On November 19, 2015, the European Data Protection Supervisor
("EDPS") published an Opinion entitled Meeting the Challenges of Big Data: A Call for Transparency,
User Control, Data Protection by Design and
Accountability. Focusing on these issues, the report lays
down the foundation for a new approach to how big data should be
managed in order to create an environment of effective and fair
data protection. The report focuses on key areas for the
improvement of big data in the realm of individual protection,
including analytics, transparency, user control, data sharing, data
protection, privacy by design, accountability.
With regulators world wide looking at the issue (including the
Office of the Privacy Commissioner of Canada), this report is
likely to signal possible directions for other regulators.
What is "Big Data" and "Big Data
The EDPS defines big data as "the practice of combining
huge volumes of diversely sourced information and analyzing them,
using more sophisticated data to inform decisions."
Concerns related to big data analytics are based in the
collection of the information itself and the potential impact on
the rights and freedoms of individuals, especially the right to
privacy. Key issues in this section of the report include
discussion on the current lack of transparency, informational
imbalance, the failure to address issues that compromise or risk
the core principles of data protection, and the potential for
unfair and discriminatory conclusions. The EDPS sees big data as
inextricably linked to the development of the unique individual
personality of a functioning and contributing member of society,
and describes concerns about the potential for big data to force
individuals to conform to perceived social norms.
Disclosure of the decision-making processes and logic utilized
in order to draw conclusions from large pools of data was a key
item repeated throughout the report. The importance of allowing
individuals the opportunity to understand, assess, and consider
their data is a consistent theme of the report. Additionally, the
ability to rectify incorrect criteria or foundational factors is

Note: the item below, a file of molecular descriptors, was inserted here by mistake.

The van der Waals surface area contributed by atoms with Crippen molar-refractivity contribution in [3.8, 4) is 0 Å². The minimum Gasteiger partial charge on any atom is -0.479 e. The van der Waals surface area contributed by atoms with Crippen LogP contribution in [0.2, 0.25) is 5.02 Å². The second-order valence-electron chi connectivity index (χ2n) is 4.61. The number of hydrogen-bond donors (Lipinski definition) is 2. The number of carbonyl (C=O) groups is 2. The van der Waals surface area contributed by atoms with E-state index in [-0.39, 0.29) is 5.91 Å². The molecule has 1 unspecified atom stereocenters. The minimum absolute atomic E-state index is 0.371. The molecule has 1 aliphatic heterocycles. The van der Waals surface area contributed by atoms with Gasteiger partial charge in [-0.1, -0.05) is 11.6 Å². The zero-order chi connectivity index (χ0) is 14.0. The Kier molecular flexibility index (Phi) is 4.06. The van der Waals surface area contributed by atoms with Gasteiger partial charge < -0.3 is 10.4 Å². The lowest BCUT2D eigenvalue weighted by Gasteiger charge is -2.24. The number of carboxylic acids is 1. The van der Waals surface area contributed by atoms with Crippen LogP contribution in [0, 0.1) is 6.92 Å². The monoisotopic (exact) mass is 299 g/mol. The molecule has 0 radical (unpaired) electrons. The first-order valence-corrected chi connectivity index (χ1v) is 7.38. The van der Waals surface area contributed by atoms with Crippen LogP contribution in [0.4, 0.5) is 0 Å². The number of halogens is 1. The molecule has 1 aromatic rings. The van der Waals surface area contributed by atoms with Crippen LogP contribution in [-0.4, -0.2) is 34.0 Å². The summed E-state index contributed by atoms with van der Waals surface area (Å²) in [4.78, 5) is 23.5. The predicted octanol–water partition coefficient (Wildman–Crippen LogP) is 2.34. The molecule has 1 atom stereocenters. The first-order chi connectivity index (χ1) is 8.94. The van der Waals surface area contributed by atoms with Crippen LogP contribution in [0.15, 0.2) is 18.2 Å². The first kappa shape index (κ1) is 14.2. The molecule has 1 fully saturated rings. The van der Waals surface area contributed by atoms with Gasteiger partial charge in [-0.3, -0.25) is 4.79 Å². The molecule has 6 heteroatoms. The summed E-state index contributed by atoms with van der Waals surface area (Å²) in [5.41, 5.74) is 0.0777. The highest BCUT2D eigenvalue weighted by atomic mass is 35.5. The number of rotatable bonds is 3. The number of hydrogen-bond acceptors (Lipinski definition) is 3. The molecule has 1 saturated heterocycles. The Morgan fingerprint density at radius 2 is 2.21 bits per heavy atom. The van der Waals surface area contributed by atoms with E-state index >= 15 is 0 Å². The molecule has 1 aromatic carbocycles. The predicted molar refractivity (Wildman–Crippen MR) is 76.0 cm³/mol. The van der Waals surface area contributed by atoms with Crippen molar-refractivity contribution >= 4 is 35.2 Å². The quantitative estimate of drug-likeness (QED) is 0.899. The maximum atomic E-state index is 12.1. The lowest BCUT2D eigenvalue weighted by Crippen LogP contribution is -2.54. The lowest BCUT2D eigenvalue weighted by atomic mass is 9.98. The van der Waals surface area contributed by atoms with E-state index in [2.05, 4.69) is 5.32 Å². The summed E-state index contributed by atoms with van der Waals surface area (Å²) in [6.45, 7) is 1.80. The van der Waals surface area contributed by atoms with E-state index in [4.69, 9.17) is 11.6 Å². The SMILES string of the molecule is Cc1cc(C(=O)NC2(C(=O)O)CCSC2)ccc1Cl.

seen as integral to future the future of big data protection and
development. Protecting trade secrets and business confidentiality
are insufficient as reasons for negating the right to privacy and
the need for data protection. Individuals need not only to be
informed of how their data will be used, but disclosure mechanisms
need to progress in such a way that they are clear, plain, easily
accessibly, and completely intelligible to the recipient.
User Control and Data Sharing
The EDPS wants the consent process redesigned from the bare
minimum requirements to a system that is clearly and consistently
relayed through logical and easily navigated opt-out systems. Users
should be able to access and understand the data, analytics, and
conclusions drawn in order for basic requirements of fairness to be
met. This would include not only access to data and data sharing,
but also data portability and personal data spaces where
individuals would have the ability to choose their service
provider, engage with third parties for further analysis, and
manage, transfer, modify, delete, and process their own information
for their own purposes.
Data Protection and Privacy By Design
The EDPS sees a future where privacy and data protection should
become a fundamental and foundational part of the construction of
information and communication technologies. Engineering with
privacy and user control in mind in would occur not only in the
technologies themselves, but also as a core component of
organizational arrangements and business practices.
The EDPS notes that internal mechanisms and controls should be
utilized in a manner that encourages regular verification as the
norm for practical and accountable practices in both privacy and
processing. The process is described as complex, with the need for
a comprehensive system, and accountability approaches should be
handled by a multidisciplinary group complemented by an ethics
board that would make recommendations and decisions about
The EDPS report is forward looking, with the goal is of
encouraging the simultaneous growth of innovation along with the
protection of fundamental rights. The long-term goal is a reform
package that would create principles applicable to organizations
targeting individuals located in the EU. The report is ambitious
and, viewed from the perspective of business, likely overreaching.
While the report addresses the key issues that any company
exploring big data analytics should consider, the conclusions about
the best manner in which to address these issues would be, in many
cases, challenging for business to implement.
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